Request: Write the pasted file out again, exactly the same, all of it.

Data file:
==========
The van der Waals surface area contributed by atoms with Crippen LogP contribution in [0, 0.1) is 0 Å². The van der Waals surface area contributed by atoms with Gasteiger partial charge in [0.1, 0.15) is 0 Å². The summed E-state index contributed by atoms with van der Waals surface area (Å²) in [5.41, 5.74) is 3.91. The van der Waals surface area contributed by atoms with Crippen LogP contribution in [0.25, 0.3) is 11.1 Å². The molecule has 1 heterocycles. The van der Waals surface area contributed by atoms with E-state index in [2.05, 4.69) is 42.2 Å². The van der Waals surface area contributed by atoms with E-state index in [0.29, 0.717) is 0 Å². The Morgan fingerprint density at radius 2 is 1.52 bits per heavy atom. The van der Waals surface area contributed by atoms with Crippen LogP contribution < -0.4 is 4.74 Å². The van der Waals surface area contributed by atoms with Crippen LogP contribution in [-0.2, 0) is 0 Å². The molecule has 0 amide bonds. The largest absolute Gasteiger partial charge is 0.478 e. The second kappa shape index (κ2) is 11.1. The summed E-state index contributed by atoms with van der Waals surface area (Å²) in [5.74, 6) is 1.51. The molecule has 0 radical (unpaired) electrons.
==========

The van der Waals surface area contributed by atoms with Crippen LogP contribution in [0, 0.1) is 0 Å². The van der Waals surface area contributed by atoms with Gasteiger partial charge in [0.1, 0.15) is 0 Å². The summed E-state index contributed by atoms with van der Waals surface area (Å²) in [5.41, 5.74) is 3.91. The van der Waals surface area contributed by atoms with Crippen LogP contribution in [0.25, 0.3) is 11.1 Å². The molecule has 1 heterocycles. The van der Waals surface area contributed by atoms with E-state index in [2.05, 4.69) is 42.2 Å². The van der Waals surface area contributed by atoms with E-state index in [0.29, 0.717) is 0 Å². The Morgan fingerprint density at radius 2 is 1.52 bits per heavy atom. The van der Waals surface area contributed by atoms with Crippen LogP contribution < -0.4 is 4.74 Å². The van der Waals surface area contributed by atoms with Crippen LogP contribution in [-0.2, 0) is 0 Å². The molecule has 0 amide bonds. The largest absolute Gasteiger partial charge is 0.478 e. The second kappa shape index (κ2) is 11.1. The summed E-state index contributed by atoms with van der Waals surface area (Å²) in [5.74, 6) is 1.51. The molecule has 0 radical (unpaired) electrons.